C'mon Jil - Congress (Dem and Rep) share blame in the War in Iraq, the failing housing market, etc. And your new congressman should have just driven a hybrid down to DC and argued for more hydrogen refueling stations once there. He opened himself up to a lot of critcism for his act. Thankfully the Republicans are fighting this BS stimulus bill that the Messiah has tried to get Congress to pass.

Jungle Jil said...


That's a totally ridiculous thing to think that Democrats and Republicans equally share the blame for follies of the last 8 years. Look at this chart of "Key Votes" compiled by the Washington Times: Out of the 30 most important votes in the last three years (not 8), Republicans and Democrats voted together on only one of those issues (lowering interest rates on student loans).

Torture? Democrats no, Republicans yes.
Terri Schiavo? D no, R yes.
Extend Bush's tax cuts? D no, R yes.
Reject timetable for withdraw from Iraq? D no, R yes.
Military commissions act? D no, R yes.
Implement 9/11 commission findings? D yes, R no.
Increase minimum wage? D yes, R no.
Medicare price controls? D yes, R no.
Repeal oil company tax cuts? D yes, R no.
Expanding FISA eavesdropping ability? D no, R yes.
Expand healthcare for kids? D yes, R no.

I mean you're seriously out of touch if you think that Republicans and Democrats have been "voting the same way" all of this time. They have almost never voted the same way on the major issues of the day.

And voting to start the war in Iraq was supported by Democrats only after they were fed piles and piles of misleading or false intelligence by the Executive branch... plus a lot of hyperbole and fear-mongering. Within a year, most of them realized that they had made a mistake and started voting for time tables and deployment limits... unlike Republicans.

p.s. Ding,

You did notice the fact that the whole "update" part of this post was essentially my being extremely frustrated and pulling my hair out at Rep. Massa's dumb move, right? You did notice that I wasn't writing about how it was a good idea, right?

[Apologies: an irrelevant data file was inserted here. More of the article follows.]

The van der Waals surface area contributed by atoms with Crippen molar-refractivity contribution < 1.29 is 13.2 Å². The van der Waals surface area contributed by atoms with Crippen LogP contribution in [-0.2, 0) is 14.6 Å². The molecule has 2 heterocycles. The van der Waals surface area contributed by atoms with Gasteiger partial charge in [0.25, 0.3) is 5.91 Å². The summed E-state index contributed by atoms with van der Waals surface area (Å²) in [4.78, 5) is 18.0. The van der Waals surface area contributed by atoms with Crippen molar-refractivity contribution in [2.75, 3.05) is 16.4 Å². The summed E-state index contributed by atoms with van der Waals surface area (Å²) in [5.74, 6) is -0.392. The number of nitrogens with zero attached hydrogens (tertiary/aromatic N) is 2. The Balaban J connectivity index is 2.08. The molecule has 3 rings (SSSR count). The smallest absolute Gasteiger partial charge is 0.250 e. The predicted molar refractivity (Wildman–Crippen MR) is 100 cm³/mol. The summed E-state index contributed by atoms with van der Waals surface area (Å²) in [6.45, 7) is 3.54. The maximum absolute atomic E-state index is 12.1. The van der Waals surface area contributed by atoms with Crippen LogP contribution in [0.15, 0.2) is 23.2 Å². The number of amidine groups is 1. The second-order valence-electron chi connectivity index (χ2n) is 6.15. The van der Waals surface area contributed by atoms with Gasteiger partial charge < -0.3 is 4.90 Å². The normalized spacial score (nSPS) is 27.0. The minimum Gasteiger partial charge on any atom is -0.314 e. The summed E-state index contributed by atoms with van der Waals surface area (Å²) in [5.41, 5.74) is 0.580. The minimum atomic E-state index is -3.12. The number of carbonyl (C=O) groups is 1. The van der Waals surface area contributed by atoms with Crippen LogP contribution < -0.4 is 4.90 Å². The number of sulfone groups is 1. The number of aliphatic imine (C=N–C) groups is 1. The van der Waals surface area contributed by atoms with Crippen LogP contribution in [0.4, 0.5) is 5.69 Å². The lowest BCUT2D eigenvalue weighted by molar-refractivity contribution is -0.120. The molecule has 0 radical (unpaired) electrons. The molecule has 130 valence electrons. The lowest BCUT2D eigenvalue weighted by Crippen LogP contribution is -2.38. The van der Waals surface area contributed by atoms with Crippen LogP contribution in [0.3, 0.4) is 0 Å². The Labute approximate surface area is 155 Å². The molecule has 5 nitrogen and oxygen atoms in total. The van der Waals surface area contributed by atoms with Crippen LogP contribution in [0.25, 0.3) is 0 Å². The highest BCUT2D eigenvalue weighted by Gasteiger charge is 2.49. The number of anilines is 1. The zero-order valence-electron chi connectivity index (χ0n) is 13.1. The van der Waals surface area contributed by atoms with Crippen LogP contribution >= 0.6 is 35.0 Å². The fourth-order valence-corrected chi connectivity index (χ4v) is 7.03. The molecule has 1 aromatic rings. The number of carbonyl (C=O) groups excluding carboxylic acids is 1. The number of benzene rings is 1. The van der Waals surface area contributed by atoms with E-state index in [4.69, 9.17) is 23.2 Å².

As for the stimulus bill, I don't really know a lot about it... but I'll take the word of 150 of the nation's top economic experts (both conservative and liberal, note) deciding what is best for the economy over 150 acrimonious Republicans whose primary concern is not America's economic health, but instead sabotaging Democratic initiatives, stopping abortions, stopping gays from getting married, and keeping their last little toehold in Congress alive when the next election rolls around.

Really: The Republican members of Congress is a group of people whose motivations need to be questioned every step of the way: They know that the only way they will win the election in 2010 is if the economy is much worse then than it is now. Do you really trust them over a bunch of Nobel-prize winning multi-doctorate-holding economists who helped Obama cobble this whole thing together? Hell: It may not work, but what the Republicans want to do is essentially the same thing that they've been doing for the last 8 years.

But, this is all an exercise in postulation anyway. The Republicans in Congress don't have enough votes to get the lightbulb in the men's room changed, let alone overturning the central pillar of Obama's principal economic plan. They're window dressing for the next 4 years and it's only the fact that Obama may actually practice what he preaches in regards to bipartisanship that a single Republican idea will see the light of day in the next 24 months (at least).